Konkona Sen Sharma and Vikrant Massey have been a part of two of the finest Hindi movies this year, starting with Konkona’s directorial debut, A Death In The Gunj, and now Lipstick Under My Burkha – which wouldn’t have even gotten an Indian release if the Censor Board had its way.
Well, I’m glad it didn’t, as this movie shouldn’t be missed. The core four here are women of different ages, tied together by one thing – sexual freedom. The film is set in Bhopal, and the ladies live in the same colony and are often seen crossing each other’s paths.
College fresher Rehana (Plabita Borthakur) is a burkha-wearing kleptomaniac, leading a double life. The burkha comes off as soon as she enters the gates of her college and Rehana turns into a singer and a surprising activist, coining the slogan for the protests in her college. She idolizes Miley Cyrus, twerks like her at a friend’s engagement, and considers Led Zeppelin‘s ‘Stairway To Heaven‘ her “forever favourite” song – making the college ‘cool boy’ Dhruv (Shashank Arora) fall for her.
At home, Rehana is a different person. She helps her parents at the burkha shop and is submissive enough to not speak a word, however angry she is. Instead, she dances her anger out wordlessly within the confines of her room.
Leela (Aahana Kumra) is the hot and reckless bride-to-be who feels claustrophobic in the small town and yearns to travel all over India. To do that, she comes up with a scheme with her photographer boyfriend Arshad (Vikrant Massey with a sexy bread and kohl rimmed eyes). Her dreams come crashing down when she’s forcefully engaged to Manoj (Vaibhav Tatwawaadi), a simple, homely virgin who seems to be hopelessly in love with his fiancée (a word Leela pronounces as ‘Fancy’). Leela also holds the title of a beautician whose waxing never makes women feel pain. Quite a feat this one is.
Shireen (Konkona Sen Sharma) is a feisty saleswoman by the day, whose plucky attitude wins her accolades and a promotion at her job. At night, though, the mother-of-three is just a piece of meat for her sexist and conservative husband who refuses to wear a condom and doesn’t see more to her body apart from her vagina.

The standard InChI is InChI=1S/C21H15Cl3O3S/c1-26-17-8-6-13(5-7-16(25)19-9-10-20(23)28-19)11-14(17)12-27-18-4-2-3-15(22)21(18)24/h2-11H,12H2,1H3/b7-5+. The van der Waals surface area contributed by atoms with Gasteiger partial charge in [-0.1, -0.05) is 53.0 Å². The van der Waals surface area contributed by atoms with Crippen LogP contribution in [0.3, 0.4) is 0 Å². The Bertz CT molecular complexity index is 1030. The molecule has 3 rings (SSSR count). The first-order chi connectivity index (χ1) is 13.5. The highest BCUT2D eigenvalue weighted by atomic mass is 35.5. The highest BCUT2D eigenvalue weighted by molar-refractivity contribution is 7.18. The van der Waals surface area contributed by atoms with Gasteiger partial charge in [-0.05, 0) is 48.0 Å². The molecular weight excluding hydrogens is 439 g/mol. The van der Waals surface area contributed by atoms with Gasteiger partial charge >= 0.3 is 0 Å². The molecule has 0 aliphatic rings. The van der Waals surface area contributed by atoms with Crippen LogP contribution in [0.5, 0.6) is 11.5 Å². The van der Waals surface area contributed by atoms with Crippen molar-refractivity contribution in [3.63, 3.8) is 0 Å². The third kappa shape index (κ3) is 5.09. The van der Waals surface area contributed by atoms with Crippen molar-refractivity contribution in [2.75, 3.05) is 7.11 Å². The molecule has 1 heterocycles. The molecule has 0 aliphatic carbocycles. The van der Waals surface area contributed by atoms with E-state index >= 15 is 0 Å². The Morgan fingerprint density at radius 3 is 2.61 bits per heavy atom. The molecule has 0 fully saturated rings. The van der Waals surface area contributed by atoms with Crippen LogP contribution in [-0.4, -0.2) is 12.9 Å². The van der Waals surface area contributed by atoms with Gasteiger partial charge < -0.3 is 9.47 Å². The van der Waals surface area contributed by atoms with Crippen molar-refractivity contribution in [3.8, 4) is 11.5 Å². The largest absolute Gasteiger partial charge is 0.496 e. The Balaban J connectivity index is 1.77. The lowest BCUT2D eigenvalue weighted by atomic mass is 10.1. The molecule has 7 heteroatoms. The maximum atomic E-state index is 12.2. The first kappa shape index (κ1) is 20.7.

Usha (Ratna Pathak Shah) is the 55-year-old respected Buaji of the colony, who reads Hindi erotica under the guise of another book and has phone sex with a young, Speedo-wearing swimming instructor. Taking the alter ego of Rosie, Usha finally begins to enjoy her life again, till it all comes crashing down – only because she dared to enjoy sexual pleasures at a certain age.
Director and story/screenplay writer Alankrita Shrivastava has truly pushed the boundaries with this film, be it the dry humour or an intense sex scene bordering on violence and the depiction of marital rape. Alankrita has not brushed anything under the carpet, and that’s fantastic.
Cinematographer Akshay Singh has used a lot of tight close-ups, making us feel suitably uncomfortable during some confrontational scenes. Gazal Dhaliwal has written some snappy dialogues, with Ratna Pathak Shah easily getting the best lines. That woman is my queen.
The main four have all done justice to their characters. Aahana Kumra, especially, is a breath of fresh air as the complicated, rebellious and confused Leela who just wants to break free. Konkona Sen Sharma is brilliant as Shireen, with two particularly amazing scenes. The first one involves a microwave, a cake and her job. The other has her on Leela’s waxing table where the women discuss each other’s brutal sex lives.
Plabita Borthakur is easily at the center of these stories and has the most screentime too, but she falls a little flat. This is primarily because the other three are more interesting characters than the college girl from a conservative family.
In conclusion, the movie is a must-watch. With a run-time of 1 hour and 48 minutes, I don’t think there’s ever a dull moment in this fearlessly feminist film . Lipstick Under My Burkha took its time to find a way to Indian theaters, and it’s our job now to make it stay for a while.